I guess something else to try, just guessing now, is disconnect each recepticle starting with the last on in the chain, and see if you can isolate it to a leg between recepticles.
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Old 01-11-2011, 10:53 AM   #27
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HELP - Strange AFCI Tripping Issue


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Moving the breaker in the box I don't believe will solve anything.

You have tested and proved that there is no short circuit, I am at a loss as to further investigation, short of either installing a standard breaker for short circuit protection, or ripping down all the drywall and replacing the wire, both options I am sure you don't want to exercise.

I guess the next step I would personally try is go out and purchase new recepticles to replace the ones that are in service either that or some magic dust to reverse the AFCI evil spell.

I guess something else to try, just guessing now, is disconnect each recepticle starting with the last on in the chain, and see if you can isolate it to a leg between recepticles.
Bad receptacle? I'm willing to try that....that only costs $20 and an hour of my time.

I really hope (for obvious reasons) that I can eliminate wiring as the cause. The house was built in 2004 without there ever being an issue, so I would hope a wiring problem would've popped up before.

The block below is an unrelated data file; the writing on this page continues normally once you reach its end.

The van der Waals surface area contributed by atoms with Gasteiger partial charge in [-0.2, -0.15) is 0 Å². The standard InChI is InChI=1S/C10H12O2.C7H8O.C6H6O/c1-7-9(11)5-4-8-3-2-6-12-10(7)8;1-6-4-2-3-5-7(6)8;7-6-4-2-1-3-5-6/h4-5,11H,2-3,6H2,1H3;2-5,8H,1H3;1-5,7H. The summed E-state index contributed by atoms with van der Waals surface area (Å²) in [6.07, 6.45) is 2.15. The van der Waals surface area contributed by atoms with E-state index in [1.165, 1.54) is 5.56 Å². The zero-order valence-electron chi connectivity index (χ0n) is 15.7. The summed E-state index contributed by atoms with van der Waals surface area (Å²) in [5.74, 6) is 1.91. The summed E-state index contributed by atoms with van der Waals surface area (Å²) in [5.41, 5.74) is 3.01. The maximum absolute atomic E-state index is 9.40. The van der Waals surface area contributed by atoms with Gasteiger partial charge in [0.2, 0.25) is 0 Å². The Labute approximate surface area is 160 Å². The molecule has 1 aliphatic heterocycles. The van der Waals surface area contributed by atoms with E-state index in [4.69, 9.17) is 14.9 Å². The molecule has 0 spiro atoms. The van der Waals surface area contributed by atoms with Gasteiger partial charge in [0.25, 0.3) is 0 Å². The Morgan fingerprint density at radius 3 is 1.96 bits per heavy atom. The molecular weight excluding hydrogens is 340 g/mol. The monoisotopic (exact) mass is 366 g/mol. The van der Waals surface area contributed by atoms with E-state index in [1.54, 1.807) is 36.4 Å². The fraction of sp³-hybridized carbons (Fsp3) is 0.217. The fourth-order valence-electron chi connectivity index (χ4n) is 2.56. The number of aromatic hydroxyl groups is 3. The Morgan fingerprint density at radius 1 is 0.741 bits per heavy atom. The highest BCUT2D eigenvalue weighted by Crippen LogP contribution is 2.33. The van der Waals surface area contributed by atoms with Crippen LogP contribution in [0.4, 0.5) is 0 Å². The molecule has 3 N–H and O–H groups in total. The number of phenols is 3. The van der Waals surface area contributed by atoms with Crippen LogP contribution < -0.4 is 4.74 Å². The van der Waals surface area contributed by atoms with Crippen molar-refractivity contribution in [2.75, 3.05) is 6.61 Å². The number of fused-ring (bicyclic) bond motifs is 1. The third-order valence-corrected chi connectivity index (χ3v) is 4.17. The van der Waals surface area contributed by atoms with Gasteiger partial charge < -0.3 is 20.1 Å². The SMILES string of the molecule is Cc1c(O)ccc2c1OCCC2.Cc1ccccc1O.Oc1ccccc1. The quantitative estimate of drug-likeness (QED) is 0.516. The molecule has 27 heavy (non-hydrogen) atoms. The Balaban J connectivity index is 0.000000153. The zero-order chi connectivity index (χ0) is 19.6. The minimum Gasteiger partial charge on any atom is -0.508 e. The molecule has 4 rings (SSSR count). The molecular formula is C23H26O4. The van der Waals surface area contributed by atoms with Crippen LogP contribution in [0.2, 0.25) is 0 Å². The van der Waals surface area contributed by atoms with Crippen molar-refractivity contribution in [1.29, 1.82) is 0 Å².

As I said, I don't have a problem having an electrician come in....but I really wish I could reliably duplicate the problem so as not to waste time and money. The problem is that there are times where I literally can't get the breaker to trip....and it can go for days without a problem and then act up so bad that I can't even reset the breaker without unplugging everything.

The name of the electric company that did the original wiring is on the breaker box....so calling them in might be a good step. I would hope they would know better than anyone what might be going wrong.
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Old 01-11-2011, 10:54 AM   #28
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HELP - Strange AFCI Tripping Issue


Quote:
Originally Posted by chrispy_g View Post

Is it also worth trying to move the AFCI breaker in question to another place in the breaker box? Maybe even move it from left to right?